After learning this, we restarted the test with a more precise activation method (using Optimizely’s manual activation). On the second run, we found that the variation did indeed improve checkout rates by +5%. For an e-commerce site of their site, that’s a significant increase in revenue.
If we only chased big wins, we would’ve overlooked the first inconclusive test and missed the opportunity to increase checkout rates and revenue.”
Another example, a peculiar one mind you, is pricing. If you test pricing, and there is no difference in the variations, that provides a TON of value.
In fact, that was one of Groove’s failed tests. They tested tiny differences in their pricing. No difference:
But if there’s no difference, then charge the highest amount. We had a test where conversion were the same for something like $29, $35, and $39. So of course, in that case you charge $39.
Look At Micro-Conversions
While you shouldn’t necessarily optimize for micro-conversions, you should, as Kyle Rush suggests, “measure more than just your primary goal.”
Looking at micro-conversion is also something that Justin Rondeau suggests:
“I also like to look at micro-conversions. Using micro-conversions higher up in the funnel can sometimes be a useful indicator when you don’t have enough sales to have a conclusive test.
So perhaps if a variation increases some correlative micro-conversion metrics, it would be okay to implement that. Otherwise…
When In Doubt, Favor The Control
Almost everyone I talked to for this article suggested that, when all wells turn up dry, simply to favor the control. Why? For one, to conserve resources…
“Generally speaking I stick with the control if my results are inconclusive. I do this because adding things to the UI that do not measurably increase the conversion rate will give you a lot of clutter. After adding a lot of UI components from inconclusive results you’ll end up with so many UI components that the contrast of adding a new UI component in a test is low thus reducing your ability to reach significance. In almost all cases, I only add UI components if they win in an a/b test.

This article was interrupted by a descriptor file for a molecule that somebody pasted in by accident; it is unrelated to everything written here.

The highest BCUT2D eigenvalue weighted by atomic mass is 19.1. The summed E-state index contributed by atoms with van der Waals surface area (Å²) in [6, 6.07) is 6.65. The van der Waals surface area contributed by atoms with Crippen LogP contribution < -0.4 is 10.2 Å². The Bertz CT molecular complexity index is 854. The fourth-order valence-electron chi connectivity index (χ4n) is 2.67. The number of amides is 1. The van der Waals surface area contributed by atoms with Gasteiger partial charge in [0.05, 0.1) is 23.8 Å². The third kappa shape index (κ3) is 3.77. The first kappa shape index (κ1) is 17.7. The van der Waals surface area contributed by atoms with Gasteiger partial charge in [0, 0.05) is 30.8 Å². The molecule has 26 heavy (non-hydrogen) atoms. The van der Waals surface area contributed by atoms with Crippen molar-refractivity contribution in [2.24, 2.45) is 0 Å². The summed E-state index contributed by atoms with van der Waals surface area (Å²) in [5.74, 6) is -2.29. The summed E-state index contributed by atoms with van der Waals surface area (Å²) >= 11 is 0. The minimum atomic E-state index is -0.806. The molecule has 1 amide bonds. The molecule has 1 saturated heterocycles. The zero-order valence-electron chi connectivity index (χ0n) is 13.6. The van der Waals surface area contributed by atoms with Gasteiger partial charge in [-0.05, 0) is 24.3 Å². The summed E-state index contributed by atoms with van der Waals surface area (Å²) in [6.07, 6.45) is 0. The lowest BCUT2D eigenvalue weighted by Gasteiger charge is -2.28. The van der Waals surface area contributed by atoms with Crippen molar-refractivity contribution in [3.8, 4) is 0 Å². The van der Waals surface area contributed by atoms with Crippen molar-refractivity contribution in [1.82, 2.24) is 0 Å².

There are exception to this though. Maybe you’re testing something that is a legal requirement or maybe it’s a shift in branding that will be good in the long term for the company. In those cases you would likely deploy the treatment to 100% of traffic.”
…Or Your Favorite Variation
If there’s truly no difference, then you could just do what you like best…
“If there is no major difference (or if the conversion rate is inflated due to a low sample size) I’ll generally implement the variation I prefer.
Think about it – if there is NO difference between the performance, then I can go with either variant. I might as well go with the one I like. That said, this doesn’t become the final design, it merely becomes the new control. I normally have several new iterations I’d like to run and just move on to the next.”
Paul Rouke agreed with the idea that, if nothing else is distinguished, having the variation as the new control can be an option: